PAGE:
Beautiful Pino Verde Alfasud drives superbly, with sweet, smooth flatfour and pin-sharp handling

TECHNICAL SPECIFICATIONS Alfa Romeo Alfasud Super 1.3 (1979)

  • ENGINE: 1286cc 4-cyl boxer
  • BORE X STROKE: 80mm x 64mm
  • COMPRESSION RATIO: 9.0:1
  • MAX POWER: 68hp at 6000rpm
  • MAX TORQUE: 100Nm (74lb ft) at 3500rpm
  • TRANSMISSION: 5-speed manual, FWD
  • SUSPENSION: MacPherson struts, coil springs (front) Beam axle, coil springs, trailing arms (rear)
  • BRAKES: Discs all round
  • TYRES: 165/70 x 13
  • DIMENSIONS: 3978mm (L), 1590mm (W), 1369mm (H)
  • LUGGAGE CAPACITY: 419 litres
  • WEIGHT: 870kg
  • MAX SPEED: 96mph
  • 0-62MPH: 12.2sec
  • PRICE WHEN NEW: £3100 (1979)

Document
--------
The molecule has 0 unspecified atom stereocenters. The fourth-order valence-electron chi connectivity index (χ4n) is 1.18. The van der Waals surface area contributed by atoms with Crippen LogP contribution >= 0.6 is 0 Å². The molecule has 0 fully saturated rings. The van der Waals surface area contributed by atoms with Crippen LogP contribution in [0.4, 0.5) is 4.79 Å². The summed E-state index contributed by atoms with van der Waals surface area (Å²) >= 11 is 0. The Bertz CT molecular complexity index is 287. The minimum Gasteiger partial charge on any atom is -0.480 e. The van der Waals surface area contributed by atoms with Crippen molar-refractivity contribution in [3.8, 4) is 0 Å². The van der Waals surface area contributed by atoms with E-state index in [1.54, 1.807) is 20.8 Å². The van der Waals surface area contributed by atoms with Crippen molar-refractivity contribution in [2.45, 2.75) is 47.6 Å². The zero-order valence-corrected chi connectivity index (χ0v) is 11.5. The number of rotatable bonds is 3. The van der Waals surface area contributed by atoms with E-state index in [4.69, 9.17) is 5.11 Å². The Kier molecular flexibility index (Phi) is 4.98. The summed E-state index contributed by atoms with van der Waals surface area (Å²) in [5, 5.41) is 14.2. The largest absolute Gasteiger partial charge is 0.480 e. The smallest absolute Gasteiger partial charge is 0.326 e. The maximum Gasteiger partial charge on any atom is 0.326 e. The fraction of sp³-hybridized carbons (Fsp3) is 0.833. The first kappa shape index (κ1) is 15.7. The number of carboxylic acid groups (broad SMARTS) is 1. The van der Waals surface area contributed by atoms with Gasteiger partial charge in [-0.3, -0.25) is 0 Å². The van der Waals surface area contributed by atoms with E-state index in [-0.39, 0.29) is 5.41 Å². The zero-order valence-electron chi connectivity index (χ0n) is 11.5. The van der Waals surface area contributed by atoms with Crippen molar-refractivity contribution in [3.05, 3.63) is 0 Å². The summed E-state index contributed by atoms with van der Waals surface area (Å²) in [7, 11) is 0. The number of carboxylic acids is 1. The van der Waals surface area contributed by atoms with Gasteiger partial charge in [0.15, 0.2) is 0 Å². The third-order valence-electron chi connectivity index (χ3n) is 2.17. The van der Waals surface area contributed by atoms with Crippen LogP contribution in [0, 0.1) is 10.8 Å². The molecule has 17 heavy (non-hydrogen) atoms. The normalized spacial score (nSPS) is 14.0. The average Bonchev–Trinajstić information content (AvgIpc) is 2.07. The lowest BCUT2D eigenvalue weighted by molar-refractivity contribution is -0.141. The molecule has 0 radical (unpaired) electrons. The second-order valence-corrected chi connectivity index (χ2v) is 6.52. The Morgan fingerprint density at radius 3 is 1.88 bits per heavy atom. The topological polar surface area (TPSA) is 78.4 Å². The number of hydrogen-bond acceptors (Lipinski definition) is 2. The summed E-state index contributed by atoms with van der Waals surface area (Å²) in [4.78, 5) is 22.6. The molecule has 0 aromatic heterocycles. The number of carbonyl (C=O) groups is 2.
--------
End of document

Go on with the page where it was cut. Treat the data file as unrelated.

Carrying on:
• VALUE NOW: £10,000
“My dad bought the Fiat new when I was just 12. He tested a ’Sud but, for reasons now lost in time, the 128 won the day”

TECHNICAL SPECIFICATIONS Fiat 128 1300 CL (1977)

  • ENGINE: 1290cc 4-cyl inline
  • BORE X STROKE: 86mm x 55mm
  • COMPRESSION RATIO: 9.2:1
  • MAX POWER: 60hp at 6000rpm
  • MAX TORQUE: 97Nm (72lb ft) at 3000rpm
  • TRANSMISSION: 4-speed manual, FWD
  • SUSPENSION: MacPherson struts, coil springs, anti-roll bar (front), MacPherson struts, transverse leaf spring (rear)
  • BRAKES: Discs (front), drums (rear)
  • TYRES: 145/70 x 13
  • DIMENSIONS: 3777mm (L), 1563mm (W), 1398mm (H)
  • LUGGAGE CAPACITY: 368 litres
  • WEIGHT: 822kg
  • MAX SPEED: 90mph
  • 0-62MPH: 14.6sec
  • PRICE WHEN NEW: £2687 (1979)
  • VALUE NOW: £8000

With just 6000 miles from new, this 128 feels supertaut, with an eagerness that belies its 60hp output

Article type: